Answer: It goes off the rails with just so many assumptions that go untested. So, again, it kind of goes back to let's scale back to what is an MVP, what is the challenge or the problem that you're solving and testing it even before we move into building or designing, there's a lot of ideas that are out there that people think can be solved. If I just had this mobile app, it would be great. And we encourage people to like to go out in the real world with just a pen and paper and try and accomplish the same thing, whether it's like, oh, I want to build like a dog-walking app for example.

If only I had a dog-walking app and I could get a bunch of business. Well, how many dog owners would really hand over their dogs to you? Why don't you go around and actually try and get somebody to give you money to go walk their dog? And technology would make that process easier, but is there a business for that? I think a lot of entrepreneurs just kind of, they get excited and think that it'll all be solved as long as it's just in a mobile app. And there might not really be a business there, there might be too many roadblocks.

Question: You have your own app that you've designed as well. So of course you're the tinkerer, you work on everyone else's, but you have to tinker away at your own. How has this been a different experience for you, because it is different working on your own versus on a client's?

Answer: It is. This is my very first product taking it from ideation all the way through development and through launch. It's really exciting. It kind of humbles you in terms of the painstaking of getting your ideas onto paper and in design. Then we have clients obviously that are changing their minds all the time, even when we're in development, which is the wrong time to do that. But I find myself doing that too, because it's different once you start using it. That's the whole thing about being agile is like, just get it out there, start trying it. You will come up with different ideas and ways and things don't always materialize the way you thought they would once you're actually out there.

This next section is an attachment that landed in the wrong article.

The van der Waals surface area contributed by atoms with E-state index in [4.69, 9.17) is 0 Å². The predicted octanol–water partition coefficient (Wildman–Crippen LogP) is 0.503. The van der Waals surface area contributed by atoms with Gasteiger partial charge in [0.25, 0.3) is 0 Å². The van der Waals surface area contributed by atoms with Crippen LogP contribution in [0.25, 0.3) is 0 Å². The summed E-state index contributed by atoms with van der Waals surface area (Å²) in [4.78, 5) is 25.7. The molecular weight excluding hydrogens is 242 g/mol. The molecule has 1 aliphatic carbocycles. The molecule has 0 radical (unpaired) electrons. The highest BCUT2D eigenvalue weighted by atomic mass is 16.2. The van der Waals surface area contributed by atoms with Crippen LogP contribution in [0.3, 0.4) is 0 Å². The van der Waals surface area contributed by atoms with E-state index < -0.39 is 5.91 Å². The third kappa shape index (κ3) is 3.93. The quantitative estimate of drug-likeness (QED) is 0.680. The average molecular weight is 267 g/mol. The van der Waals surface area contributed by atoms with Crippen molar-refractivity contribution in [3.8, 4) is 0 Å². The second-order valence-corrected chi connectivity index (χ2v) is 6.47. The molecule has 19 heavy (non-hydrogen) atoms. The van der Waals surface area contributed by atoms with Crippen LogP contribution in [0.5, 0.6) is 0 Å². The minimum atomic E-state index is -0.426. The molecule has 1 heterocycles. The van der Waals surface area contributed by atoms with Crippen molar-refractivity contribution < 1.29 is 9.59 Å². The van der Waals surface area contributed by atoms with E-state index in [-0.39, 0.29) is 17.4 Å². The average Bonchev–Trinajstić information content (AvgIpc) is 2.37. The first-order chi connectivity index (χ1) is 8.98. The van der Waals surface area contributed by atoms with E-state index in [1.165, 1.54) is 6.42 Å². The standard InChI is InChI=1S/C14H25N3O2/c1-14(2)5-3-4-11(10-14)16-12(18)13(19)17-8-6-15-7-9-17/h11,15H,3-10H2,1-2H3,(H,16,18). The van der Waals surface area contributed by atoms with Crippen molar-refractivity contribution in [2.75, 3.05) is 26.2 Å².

Vouch was very much a scratch our own itch for my business partner and I. We realized for lots of other people. It's really a mobile platform to allow you to keep track of recommendations that you and I probably get every single day and that might be for a book or a documentary or for a podcast that you have to listen to, or a new restaurant that just opened up. The list goes on and on. And I had all these lists, these disparate lists all over and I often give the same recommendations to people over and over again.
We decided to create this kind of, it's called Vouch Vault. And it's a repository basically for all the things that you actually do want to try and it has a really fun discoverability as well. So you don't have to know the people personally, although the whole thing is about personal recommendations and having the same taste. And if someone that I know has the same taste in books as I do, and they give me a recommendation, I know I'm going to love that book. So it's kind of, it solves that use case.

Check Out The Podcast!

Eric has SO MUCH great information from his experience with leveraging technology to help drive business goals, so check out the full podcast below to learn more about how to drive your business from his advice and expertise!

Every week we have a marketing professional on our show to share their tips, tricks and lessons learned from their professional experience. Check out some of our other podcast blogs from earlier this year: